Merit-Ranked Class Composition

The post on Why There Are So Few Women at West Point raised our interest in a topic: What would the composition of West Point look like if candidates were admitted and attended based on rank order of candidate scores? Given our previous findings, they would almost certainly look very different than they do now. We asserted, for example, off the ‘back of the napkin’, that the number of women in the classes would decrease significantly. Is that true? Does it affect other groups?


RAND explored this topic earlier in depth with a large dataset over the 1990s-early 2000s. RAND went into detail on the Whole Candidate Scoring (WCS) methodology and tied it to later success in the Army. They also found, among other things, that the candidates who were qualified/offered to attend and did not attend had better WCSs than the cadets who did attend.

An excerpt of their findings is below:

West Point emphasizes and scores three important qualities for each candidate: academic ability, leadership potential, and physical aptitude. Scores on these traits are combined to make up the WCS. An academic ability score is calculated by combining a candidate’s ACT or SAT scores (whichever is the highest in terms of percentile standing) and high school rank,1 making up 60 percent of the WCS. Leadership potential is measured by the community leader score (CLS), calculated by taking the arithmetic average of the AAS, EAS, and FAS. CLS makes up 30 percent of the WCS. The final component is the physical aptitude exam score, which makes up the last 10 percent of a candidate’s WCS. In addition to the WCS, candidates are evaluated on three essays, and every candidate needs a nomination from an eligible sponsor for consideration. Next, we describe each application component.

The applicants who declined an admission offer from the USMA have higher application scores than the applicants who accepted…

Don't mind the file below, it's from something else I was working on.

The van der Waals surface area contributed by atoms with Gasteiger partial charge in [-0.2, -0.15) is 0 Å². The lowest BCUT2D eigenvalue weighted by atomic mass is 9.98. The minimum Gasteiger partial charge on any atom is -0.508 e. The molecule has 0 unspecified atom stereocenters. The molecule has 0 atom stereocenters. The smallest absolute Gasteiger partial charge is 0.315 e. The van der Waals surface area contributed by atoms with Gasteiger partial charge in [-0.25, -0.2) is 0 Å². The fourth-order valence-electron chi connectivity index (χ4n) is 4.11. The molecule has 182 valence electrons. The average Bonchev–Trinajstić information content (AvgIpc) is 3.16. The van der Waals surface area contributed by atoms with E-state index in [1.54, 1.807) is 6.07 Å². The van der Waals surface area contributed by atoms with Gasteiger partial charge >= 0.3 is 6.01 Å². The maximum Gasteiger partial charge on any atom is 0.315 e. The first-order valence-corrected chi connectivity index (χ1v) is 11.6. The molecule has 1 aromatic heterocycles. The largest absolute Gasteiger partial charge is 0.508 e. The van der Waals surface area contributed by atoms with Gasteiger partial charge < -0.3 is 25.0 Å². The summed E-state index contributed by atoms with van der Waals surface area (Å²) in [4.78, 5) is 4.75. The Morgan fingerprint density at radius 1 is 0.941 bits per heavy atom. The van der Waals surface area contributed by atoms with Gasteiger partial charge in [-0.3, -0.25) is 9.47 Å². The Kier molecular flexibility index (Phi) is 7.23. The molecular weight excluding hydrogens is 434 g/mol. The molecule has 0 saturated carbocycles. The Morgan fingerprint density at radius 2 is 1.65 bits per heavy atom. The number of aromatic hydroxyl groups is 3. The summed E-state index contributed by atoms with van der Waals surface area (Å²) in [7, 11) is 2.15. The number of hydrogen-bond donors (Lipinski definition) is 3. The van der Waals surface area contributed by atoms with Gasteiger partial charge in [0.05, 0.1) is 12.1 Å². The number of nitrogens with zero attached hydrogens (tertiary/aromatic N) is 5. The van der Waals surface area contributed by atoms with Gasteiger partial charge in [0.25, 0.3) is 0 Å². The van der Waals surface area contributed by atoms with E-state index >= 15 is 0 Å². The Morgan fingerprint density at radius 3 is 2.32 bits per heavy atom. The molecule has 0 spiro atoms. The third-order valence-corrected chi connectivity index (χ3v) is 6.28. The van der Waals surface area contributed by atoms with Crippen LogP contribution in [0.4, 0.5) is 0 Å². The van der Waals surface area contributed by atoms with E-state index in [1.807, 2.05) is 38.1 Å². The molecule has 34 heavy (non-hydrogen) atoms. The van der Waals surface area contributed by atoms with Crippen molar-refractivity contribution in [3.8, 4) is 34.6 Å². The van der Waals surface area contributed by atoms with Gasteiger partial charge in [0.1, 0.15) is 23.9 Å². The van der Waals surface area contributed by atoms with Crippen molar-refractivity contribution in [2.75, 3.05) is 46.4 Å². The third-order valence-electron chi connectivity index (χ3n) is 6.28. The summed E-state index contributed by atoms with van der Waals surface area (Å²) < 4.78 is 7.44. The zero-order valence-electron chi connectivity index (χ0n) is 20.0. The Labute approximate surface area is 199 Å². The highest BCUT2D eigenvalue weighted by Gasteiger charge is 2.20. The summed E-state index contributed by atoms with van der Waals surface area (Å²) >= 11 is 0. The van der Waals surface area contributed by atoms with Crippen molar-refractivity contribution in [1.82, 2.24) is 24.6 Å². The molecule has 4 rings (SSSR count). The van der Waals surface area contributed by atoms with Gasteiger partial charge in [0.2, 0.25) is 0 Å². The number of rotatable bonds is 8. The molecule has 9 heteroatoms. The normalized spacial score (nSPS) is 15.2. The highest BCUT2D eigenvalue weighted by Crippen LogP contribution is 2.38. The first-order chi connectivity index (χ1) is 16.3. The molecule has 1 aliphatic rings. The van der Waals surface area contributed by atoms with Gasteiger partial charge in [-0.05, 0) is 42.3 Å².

It is possible for a candidate with a higher WCS to be rejected while a candidate with a lower WCS is offered admission to the USMA. This is due to the fact that the WCS, while a central component of the application, is not the only element used in selecting students. Essays, class composition goals, and other factors that we do not observe in the data influence admission decisions.

The opportunity cost of this is not small, as RAND’s table shows. Note the high number of applicants who declined admissions – about a quarter of the overall “offered” pool (that is 4.3K / (12.3K + 4.3K).

scores of declined.JPG

But what if those “class composition goals” and other unobserved factors were absent, and cadets truly attended on a rank-ordered basis? We investigate with our class data from 2017-2019.

Unfortunately, we don’t have the formulae the Admissions Committee uses when determining the WCS, or else we’d use those.  However, from RAND’s paper, we do have the breakdown of 60/30/10 Academic / Community Leadership / PAE scoring rubric, as well as SAT and ACT scores, a list of sports, and the PAE results.



We started with filtering on the list of cadets noted as “applicant qualified.” It’s unclear how cadets were determined to be “qualified”, but we used that as a starting point. This introduces the caveat that there may have been many candidates who were “qualified,” but didn’t take the step of officially becoming so, so we could be missing viable candidates in the analysis.

We then built a “mini-WCS” assuming that the Academic score counted for 75% of the “mini-wcs”, and the Athletic Activities score and PAE each counted for 12.5%. Standardized test scores received a 75% weight on the academic portion, the class rank received a 25% weight, and we did our best to approximate the point scoring for the Athletic Activities score, although we didn’t have the full range of information that RAND noted that West Point uses – so we stuck with sports and letter counts.

This method of course implies that womens’ and mens’ sports convey the same information about the physical potential of the participants. We will disregard the obvious differences in physical capacity between male and females for this study–for instance, we treat a varsity letter in womens’ softball the same as a varsity letter in mens’ football, although the physical abilities of the players in each sport are very different–although an institution truly focused on winning wars would not.

Our qualified candidate average AAS was 582, where RAND’s was 606, for classes a couple decades earlier – so we feel that we’re in the ballpark there.

We did not include Extracurriculars or faculty appraisals in the analysis since we didn’t have a good rank system to measure them with. Further, we gave points only for qualifying on the PAE. It’s reasonable to point out that we aren’t doing what West Point does, but it’s equally reasonable for us to point out that in the absence of that information, we have to make our own assumptions and model.